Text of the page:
The bike polo scene in Sacramento and Davis is attracting some fiercely competitive women.
Female bike messengers across the US band together to support one another and fight harassment.
Lance asks the court to throw out the Feds’ $100 million lawsuit against him, a day after the US asked for a summary judgment against him. But then, that’s just the usual legal maneuvering and probably doesn’t mean anything.
Oahu HI installs new bike lanes to improve pedestrian safety. It’s often overlooked that bike lanes can improve safety for everyone, not just the people on two wheels.
Yet another bighearted cop, as a Michigan officer buys a new bike to replace one that was stolen from an 11-year old boy last week.
Like business owners almost everywhere, Chattanooga businesses oppose city plans for a road diet and bike lanes on a major street. And like virtually everywhere else, they’ll probably fight to keep it and the added customers and sales it will bring in.
Baltimore’s Highway to Nowhere will be getting a bike and pedestrian friendly makeover.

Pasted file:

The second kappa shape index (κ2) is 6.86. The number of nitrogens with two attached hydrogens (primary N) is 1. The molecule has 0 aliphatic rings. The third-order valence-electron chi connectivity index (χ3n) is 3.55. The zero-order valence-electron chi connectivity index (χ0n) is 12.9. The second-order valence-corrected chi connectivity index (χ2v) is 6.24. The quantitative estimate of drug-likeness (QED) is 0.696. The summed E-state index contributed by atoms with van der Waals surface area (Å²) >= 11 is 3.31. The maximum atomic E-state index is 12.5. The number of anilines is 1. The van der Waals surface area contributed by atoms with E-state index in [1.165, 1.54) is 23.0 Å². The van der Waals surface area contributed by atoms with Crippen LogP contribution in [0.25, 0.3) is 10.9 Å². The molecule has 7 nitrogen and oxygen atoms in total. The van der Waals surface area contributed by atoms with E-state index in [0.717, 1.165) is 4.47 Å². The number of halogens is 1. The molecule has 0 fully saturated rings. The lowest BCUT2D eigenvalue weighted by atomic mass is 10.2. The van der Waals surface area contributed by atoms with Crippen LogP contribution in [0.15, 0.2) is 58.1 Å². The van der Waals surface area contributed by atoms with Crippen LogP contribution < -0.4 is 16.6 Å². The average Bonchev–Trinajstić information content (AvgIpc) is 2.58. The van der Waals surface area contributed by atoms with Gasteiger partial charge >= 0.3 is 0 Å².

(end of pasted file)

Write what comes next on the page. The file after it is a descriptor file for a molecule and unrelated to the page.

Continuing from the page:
New Orleans rises into the top 20 cities in the US for bike commuters. Needless to say, Los Angeles didn’t.
The Awl takes a look at Mississippi, the last state where it’s still legal to drink and drive.
The Department of DIY strikes again, as bike riders in Florida’s Siesta Key take it on themselves to improve bike safety in the tourist resort.
Florida police blame a bike rider for colliding with a patrol car that was blocking the sidewalk he was riding on, saying he just crashed into the car while trying to go around it. Sure, that’s credible.
Montreal has seen a dramatic spike in bicycling casualties, with deaths up 50% and serious injuries climbing 43%. And as usual, police are quick to blame the victims.